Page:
Umpqua Health Alliance Challenges Members to Live Healthier Lives
Affecting real change in health status and spending resources requires more than access to affordable care or a making certain everyone has a primary care physician. The Umpqua Health Alliance, the coordinated care organization in Douglas County, recognizes that for real transformation to occur people need to change their lifestyles. That’s where the “Healthy Living Challenge” comes in.
The Healthy Living Challenge is a 12-week outcome-based health and wellness program that encourages Oregon Health Plan members to adopt a well-balanced healthy lifestyle, and it’s available to those over age 13 who would benefit from losing weight.
The Alliance has approximately 26,500 members, and according to the 2014 County Health Rankings, 33 percent of Douglas County residents are obese compared to 26 percent statewide. Healthy lifestyles were identified as one of five high-level strategies in its 2014 Community Health Improvement Plan,” said Patti LaFreniere, CCO Coordinator.
This pilot program, which started March 2, is sponsored by the Alliance and delivered by the Douglas County YMCA. Funded by $10,000 in transformation dollars, to cover the cost of the YMCA program, the pilot involves three main components; a comprehensive health assessment, weekly group fitness classes, and six semi-monthly nutrition and motivational workshops.
Kathy Chiricuvio, who had a hip replacement a few years ago and gained 25 pounds as a result of limited mobility, has found the program helpful. She’s already lost 5 pounds and the nagging limp seems to have gone away.
“The (fitness) classes are remarkable,” Chiricuvio said. “I’ve received wonderful support from everyone at the YMCA and the (nutrition) workshops are very beneficial; it’s remarkable what I’ve learned. This program is helping people focus on living longer and better lives. It’s giving me my life back.”
Initially, 34 people participated in the Healthy Living Challenge and, because of its success, a second program is underway, available to 80 participants.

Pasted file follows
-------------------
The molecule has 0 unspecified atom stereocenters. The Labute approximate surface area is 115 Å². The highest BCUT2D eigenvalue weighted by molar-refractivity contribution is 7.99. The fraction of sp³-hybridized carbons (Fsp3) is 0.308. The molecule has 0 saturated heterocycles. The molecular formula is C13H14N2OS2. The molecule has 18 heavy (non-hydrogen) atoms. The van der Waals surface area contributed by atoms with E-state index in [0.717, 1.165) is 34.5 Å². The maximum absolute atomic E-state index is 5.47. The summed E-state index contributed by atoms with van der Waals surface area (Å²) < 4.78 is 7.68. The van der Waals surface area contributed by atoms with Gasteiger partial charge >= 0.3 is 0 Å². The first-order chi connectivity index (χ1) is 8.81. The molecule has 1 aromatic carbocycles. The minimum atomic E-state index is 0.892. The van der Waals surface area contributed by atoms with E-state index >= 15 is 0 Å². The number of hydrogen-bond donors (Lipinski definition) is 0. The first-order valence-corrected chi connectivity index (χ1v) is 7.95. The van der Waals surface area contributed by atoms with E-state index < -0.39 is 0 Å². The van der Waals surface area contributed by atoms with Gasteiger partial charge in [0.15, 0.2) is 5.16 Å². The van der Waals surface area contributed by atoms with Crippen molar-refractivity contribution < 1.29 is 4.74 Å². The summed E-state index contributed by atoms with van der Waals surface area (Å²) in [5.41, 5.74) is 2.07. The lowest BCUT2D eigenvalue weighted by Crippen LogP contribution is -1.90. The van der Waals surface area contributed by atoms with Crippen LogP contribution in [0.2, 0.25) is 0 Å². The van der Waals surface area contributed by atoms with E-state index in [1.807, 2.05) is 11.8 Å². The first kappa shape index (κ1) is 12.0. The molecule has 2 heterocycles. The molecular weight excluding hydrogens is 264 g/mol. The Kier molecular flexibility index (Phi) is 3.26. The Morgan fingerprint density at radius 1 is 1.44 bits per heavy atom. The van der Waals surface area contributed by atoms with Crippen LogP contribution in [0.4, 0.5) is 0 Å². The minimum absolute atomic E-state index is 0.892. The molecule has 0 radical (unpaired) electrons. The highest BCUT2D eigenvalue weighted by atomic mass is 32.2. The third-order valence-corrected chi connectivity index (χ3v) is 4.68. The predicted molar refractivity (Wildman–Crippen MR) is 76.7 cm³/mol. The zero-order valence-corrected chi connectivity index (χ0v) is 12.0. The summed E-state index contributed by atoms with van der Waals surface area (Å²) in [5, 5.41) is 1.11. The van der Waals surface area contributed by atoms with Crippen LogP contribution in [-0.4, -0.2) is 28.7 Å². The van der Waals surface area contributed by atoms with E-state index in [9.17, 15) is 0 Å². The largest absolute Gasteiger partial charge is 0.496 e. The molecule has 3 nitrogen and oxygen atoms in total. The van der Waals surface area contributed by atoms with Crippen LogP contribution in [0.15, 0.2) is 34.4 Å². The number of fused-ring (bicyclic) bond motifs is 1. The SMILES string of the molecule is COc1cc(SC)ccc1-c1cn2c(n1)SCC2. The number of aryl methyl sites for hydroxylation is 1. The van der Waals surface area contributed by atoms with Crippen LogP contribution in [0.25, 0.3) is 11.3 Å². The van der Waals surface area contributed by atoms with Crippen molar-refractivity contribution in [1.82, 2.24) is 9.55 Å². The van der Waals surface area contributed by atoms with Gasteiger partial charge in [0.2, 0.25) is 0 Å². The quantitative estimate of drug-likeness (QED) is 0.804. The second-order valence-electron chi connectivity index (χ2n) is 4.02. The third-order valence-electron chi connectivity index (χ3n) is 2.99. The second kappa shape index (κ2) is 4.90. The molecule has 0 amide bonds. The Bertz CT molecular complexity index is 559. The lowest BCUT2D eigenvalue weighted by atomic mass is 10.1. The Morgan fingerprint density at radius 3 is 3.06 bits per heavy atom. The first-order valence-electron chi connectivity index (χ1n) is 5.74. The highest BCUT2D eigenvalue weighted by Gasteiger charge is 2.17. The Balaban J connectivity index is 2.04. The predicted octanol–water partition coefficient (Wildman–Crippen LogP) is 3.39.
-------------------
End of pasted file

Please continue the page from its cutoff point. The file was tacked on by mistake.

“We worked very hard to publicize the program and are excited by the number of people who signed up for this terrific opportunity,” LaFreniere noted. “The primary care physicians in our community have been extremely supportive. The challenge requires a PCP referral so they were vital to the success of the number of participants we have registered.”
So far, only preliminary results are available from the first challenge that ended in mid-February. Participants lost an average of eight pounds, reduced their Body Mass Index by an average of two points, reduced body fat percentage by an average of 1.75 percent and experienced lifestyle improvements such as increased energy and increased sleep as well.
“We feel confident these positive results will lead to cost savings related to overall health improvement,” LaFreniere said.
At the onset, participants received a fitness assessment including a YMCA standard fitness test, body mass index and body fat percentages and body dimensions. They also completed a lifestyle assessment.
YMCA fitness classes are offered, along with nutritional and motivational workshops on the fundamentals of healthy eating, how to shop healthy, nutrition for chronic diseases, incorporating fitness into your lifestyle, and setting attainable goals and staying consistent.
Joanne can be reached at [email protected]